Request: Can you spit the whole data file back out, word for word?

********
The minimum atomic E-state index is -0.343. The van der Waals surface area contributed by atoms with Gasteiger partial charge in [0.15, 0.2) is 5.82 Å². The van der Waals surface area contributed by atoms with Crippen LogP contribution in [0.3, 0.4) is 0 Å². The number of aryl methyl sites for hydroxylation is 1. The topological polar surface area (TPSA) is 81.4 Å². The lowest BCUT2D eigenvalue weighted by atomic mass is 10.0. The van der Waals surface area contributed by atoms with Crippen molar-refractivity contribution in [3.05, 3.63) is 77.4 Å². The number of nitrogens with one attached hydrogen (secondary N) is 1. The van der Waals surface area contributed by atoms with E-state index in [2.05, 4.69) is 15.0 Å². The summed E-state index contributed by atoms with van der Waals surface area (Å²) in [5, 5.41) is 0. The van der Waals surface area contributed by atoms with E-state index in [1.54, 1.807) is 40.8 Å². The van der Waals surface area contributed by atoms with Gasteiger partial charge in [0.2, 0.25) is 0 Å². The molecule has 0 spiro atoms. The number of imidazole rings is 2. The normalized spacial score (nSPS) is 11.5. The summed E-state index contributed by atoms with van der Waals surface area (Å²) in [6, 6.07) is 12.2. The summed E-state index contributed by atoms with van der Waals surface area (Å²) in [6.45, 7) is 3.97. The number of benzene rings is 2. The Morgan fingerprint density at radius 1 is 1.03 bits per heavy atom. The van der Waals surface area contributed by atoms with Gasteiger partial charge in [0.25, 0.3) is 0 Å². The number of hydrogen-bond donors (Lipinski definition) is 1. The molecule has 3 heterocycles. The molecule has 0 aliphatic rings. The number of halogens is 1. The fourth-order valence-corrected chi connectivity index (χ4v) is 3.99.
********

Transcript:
The minimum atomic E-state index is -0.343. The van der Waals surface area contributed by atoms with Gasteiger partial charge in [0.15, 0.2) is 5.82 Å². The van der Waals surface area contributed by atoms with Crippen LogP contribution in [0.3, 0.4) is 0 Å². The number of aryl methyl sites for hydroxylation is 1. The topological polar surface area (TPSA) is 81.4 Å². The lowest BCUT2D eigenvalue weighted by atomic mass is 10.0. The van der Waals surface area contributed by atoms with Crippen molar-refractivity contribution in [3.05, 3.63) is 77.4 Å². The number of nitrogens with one attached hydrogen (secondary N) is 1. The van der Waals surface area contributed by atoms with E-state index in [2.05, 4.69) is 15.0 Å². The summed E-state index contributed by atoms with van der Waals surface area (Å²) in [5, 5.41) is 0. The van der Waals surface area contributed by atoms with E-state index in [1.54, 1.807) is 40.8 Å². The van der Waals surface area contributed by atoms with Gasteiger partial charge in [0.2, 0.25) is 0 Å². The molecule has 0 spiro atoms. The number of imidazole rings is 2. The normalized spacial score (nSPS) is 11.5. The summed E-state index contributed by atoms with van der Waals surface area (Å²) in [6, 6.07) is 12.2. The summed E-state index contributed by atoms with van der Waals surface area (Å²) in [6.45, 7) is 3.97. The number of benzene rings is 2. The Morgan fingerprint density at radius 1 is 1.03 bits per heavy atom. The van der Waals surface area contributed by atoms with Gasteiger partial charge in [0.25, 0.3) is 0 Å². The number of hydrogen-bond donors (Lipinski definition) is 1. The molecule has 3 heterocycles. The molecule has 0 aliphatic rings. The number of halogens is 1. The fourth-order valence-corrected chi connectivity index (χ4v) is 3.99.